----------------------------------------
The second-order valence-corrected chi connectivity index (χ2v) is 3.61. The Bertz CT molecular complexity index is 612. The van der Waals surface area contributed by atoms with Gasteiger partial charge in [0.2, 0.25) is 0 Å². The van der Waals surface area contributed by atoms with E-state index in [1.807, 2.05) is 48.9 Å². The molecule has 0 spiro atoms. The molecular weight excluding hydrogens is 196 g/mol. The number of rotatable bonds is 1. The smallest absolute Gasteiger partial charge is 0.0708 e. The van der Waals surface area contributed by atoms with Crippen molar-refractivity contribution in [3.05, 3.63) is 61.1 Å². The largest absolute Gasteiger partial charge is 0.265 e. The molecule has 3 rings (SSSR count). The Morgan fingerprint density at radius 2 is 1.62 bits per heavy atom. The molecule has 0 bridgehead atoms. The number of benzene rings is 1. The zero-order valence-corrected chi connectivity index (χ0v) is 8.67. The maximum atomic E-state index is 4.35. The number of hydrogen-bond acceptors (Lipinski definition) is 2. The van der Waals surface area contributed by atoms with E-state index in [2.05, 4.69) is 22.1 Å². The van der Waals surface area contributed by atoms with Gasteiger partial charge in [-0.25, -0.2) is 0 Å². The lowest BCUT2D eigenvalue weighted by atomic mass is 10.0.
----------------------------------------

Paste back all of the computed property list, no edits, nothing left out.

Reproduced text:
The second-order valence-corrected chi connectivity index (χ2v) is 3.61. The Bertz CT molecular complexity index is 612. The van der Waals surface area contributed by atoms with Gasteiger partial charge in [0.2, 0.25) is 0 Å². The van der Waals surface area contributed by atoms with E-state index in [1.807, 2.05) is 48.9 Å². The molecule has 0 spiro atoms. The molecular weight excluding hydrogens is 196 g/mol. The number of rotatable bonds is 1. The smallest absolute Gasteiger partial charge is 0.0708 e. The van der Waals surface area contributed by atoms with Crippen molar-refractivity contribution in [3.05, 3.63) is 61.1 Å². The largest absolute Gasteiger partial charge is 0.265 e. The molecule has 3 rings (SSSR count). The Morgan fingerprint density at radius 2 is 1.62 bits per heavy atom. The molecule has 0 bridgehead atoms. The number of benzene rings is 1. The zero-order valence-corrected chi connectivity index (χ0v) is 8.67. The maximum atomic E-state index is 4.35. The number of hydrogen-bond acceptors (Lipinski definition) is 2. The van der Waals surface area contributed by atoms with E-state index in [2.05, 4.69) is 22.1 Å². The van der Waals surface area contributed by atoms with Gasteiger partial charge in [-0.25, -0.2) is 0 Å². The lowest BCUT2D eigenvalue weighted by atomic mass is 10.0.